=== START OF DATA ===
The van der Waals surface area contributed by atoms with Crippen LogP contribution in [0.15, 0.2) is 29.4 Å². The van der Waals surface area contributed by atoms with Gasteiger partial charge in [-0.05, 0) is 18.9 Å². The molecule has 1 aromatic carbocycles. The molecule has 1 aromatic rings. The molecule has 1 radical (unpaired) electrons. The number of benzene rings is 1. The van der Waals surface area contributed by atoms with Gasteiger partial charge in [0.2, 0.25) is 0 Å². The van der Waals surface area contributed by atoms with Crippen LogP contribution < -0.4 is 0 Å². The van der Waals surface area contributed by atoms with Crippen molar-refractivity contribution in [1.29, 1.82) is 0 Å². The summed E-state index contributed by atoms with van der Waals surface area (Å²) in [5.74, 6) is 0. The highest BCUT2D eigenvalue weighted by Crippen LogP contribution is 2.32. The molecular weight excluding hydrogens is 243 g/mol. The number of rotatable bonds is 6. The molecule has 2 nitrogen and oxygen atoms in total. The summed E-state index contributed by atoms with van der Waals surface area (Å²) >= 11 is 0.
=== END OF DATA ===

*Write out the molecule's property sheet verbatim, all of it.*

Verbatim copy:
The van der Waals surface area contributed by atoms with Crippen LogP contribution in [0.15, 0.2) is 29.4 Å². The van der Waals surface area contributed by atoms with Gasteiger partial charge in [-0.05, 0) is 18.9 Å². The molecule has 1 aromatic carbocycles. The molecule has 1 aromatic rings. The molecule has 1 radical (unpaired) electrons. The number of benzene rings is 1. The van der Waals surface area contributed by atoms with Gasteiger partial charge in [0.2, 0.25) is 0 Å². The van der Waals surface area contributed by atoms with Crippen LogP contribution < -0.4 is 0 Å². The van der Waals surface area contributed by atoms with Crippen molar-refractivity contribution in [1.29, 1.82) is 0 Å². The summed E-state index contributed by atoms with van der Waals surface area (Å²) in [5.74, 6) is 0. The highest BCUT2D eigenvalue weighted by Crippen LogP contribution is 2.32. The molecular weight excluding hydrogens is 243 g/mol. The number of rotatable bonds is 6. The molecule has 2 nitrogen and oxygen atoms in total. The summed E-state index contributed by atoms with van der Waals surface area (Å²) >= 11 is 0.